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This article is from the Dictionary of North Carolina Biography, 6 volumes, edited by William S. Powell. Copyright ©1979-1996 by the University of North Carolina Press. Used by permission of the publisher. For personal use and not for further distribution. Please submit permission requests for other use directly to the publisher.

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McBee, Vardry

by Alice R. Cotten, 1991

19 June 1775–23 Jan. 1864

Photographic portrait of Vardry Alexander McBee (1818-1904), son of Vardry McBee.  From Alfred Nixon's "In Memorium: Vardry Alexander McBee 1818-1904," published circa 1904.  From the collections of the Government & Heritage Library, State Library of North Carolina. Vardry McBee, merchant, farmer, and clerk of county court, was born in Spartanburg District, S.C., the son of Quakers who had moved to the area from Virginia. His father, also named Vardry, was captain of a militia company in the American Revolution though he was a Quaker. McBee left school when he was twelve and worked for six years, then moved to Lincolnton to learn to be a saddler under Joseph Morris, his brother-in-law. He went to Kentucky for a short time with his parents, then to Tennessee, before returning to Lincolnton as co-owner of a store. About 1805 he sold his interest in the store and bought a farm.

McBee was clerk of the Lincoln County Court from 1812 to 1833. A strong supporter of schools, he helped found and support the Pleasant Retreat Academy for boys and the Lincolnton Female Academy, both in Lincolnton, and served as a trustee. He also was a delegate from Lincoln County to the state Internal Improvement Convention in Raleigh in 1833.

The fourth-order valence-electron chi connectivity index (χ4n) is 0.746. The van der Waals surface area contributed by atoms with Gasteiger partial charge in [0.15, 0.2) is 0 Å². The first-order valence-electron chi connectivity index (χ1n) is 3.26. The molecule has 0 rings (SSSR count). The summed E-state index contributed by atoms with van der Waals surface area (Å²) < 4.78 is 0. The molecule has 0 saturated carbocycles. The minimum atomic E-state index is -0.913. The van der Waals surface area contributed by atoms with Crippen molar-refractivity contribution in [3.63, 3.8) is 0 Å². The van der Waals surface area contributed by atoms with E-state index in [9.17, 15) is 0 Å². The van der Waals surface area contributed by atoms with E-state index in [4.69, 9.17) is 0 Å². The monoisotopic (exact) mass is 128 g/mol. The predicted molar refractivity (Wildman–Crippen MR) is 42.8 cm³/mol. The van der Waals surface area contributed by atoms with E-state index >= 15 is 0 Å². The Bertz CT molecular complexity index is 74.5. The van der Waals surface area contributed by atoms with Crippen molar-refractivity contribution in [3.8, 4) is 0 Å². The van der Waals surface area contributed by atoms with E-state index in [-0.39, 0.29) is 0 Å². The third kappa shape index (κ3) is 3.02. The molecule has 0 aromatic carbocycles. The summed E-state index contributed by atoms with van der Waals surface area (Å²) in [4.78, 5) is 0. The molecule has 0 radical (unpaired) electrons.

About 1815 McBee bought several thousand acres of land around Greenville, S.C., where he eventually built several flour mills, a paper mill, a cotton factory, and a wool factory. In 1836 he moved to Greenville to be nearer his large holdings of land and mills and to farm. He was active in agricultural organizations and won several prizes for the quality of his farm. In South Carolina McBee owned stock in a number of railroads and was president of the Louisville and Cincinnati Railroad. He continued to support education and religious institutions.

In 1804 McBee married Jane Alexander, the daughter of Colonel Elias Alexander of Rutherford County. They had nine children: Joseph Gallishaw, Malinda Penelope, Silas Leroy, Luther Martin, Hannah Echols, Martha (Patsy) Adeline, Vardry Alexander, William Pinkney, and Alexander. McBee, his wife, and five of their children were buried in the churchyard of Christ Church, Greenville, S.C.


Alfred Nixon, In Memoriam: Vardry Alexander McBee, 1818–1904 (1904).

William L. Sherrill, Annals of Lincoln County, North Carolina (1937).

Additional Resources:

Smith, Roy McBee. 1992. Vardry McBee, 1775-1864: man of reason in an age of extremes. Spartanburg, S.C.: R.M. Smith. 

Helsley, Alexia Jones. 2009. Hidden history of Greenville County. Charleston, S.C.: History Press. 

Smith, Roy McBee. Vardry McBee, 1775-1864 : man of reason in an age of extremes : a history of the settlement of the Carolina piedmont.  Spartanburg, SC: Laurel Heritage Press. 1997. (Government & Heritage Library, State Library of North Carolina.)

Image Credits:

["Vardry Alexander McBee."]  Photograph. [n.d.]  In Alfred Nixon, "In Memoriam: Vardry Alexander McBee, 1818–1904." [1904]. (Government & Heritage Library, State Library of North Carolina.)

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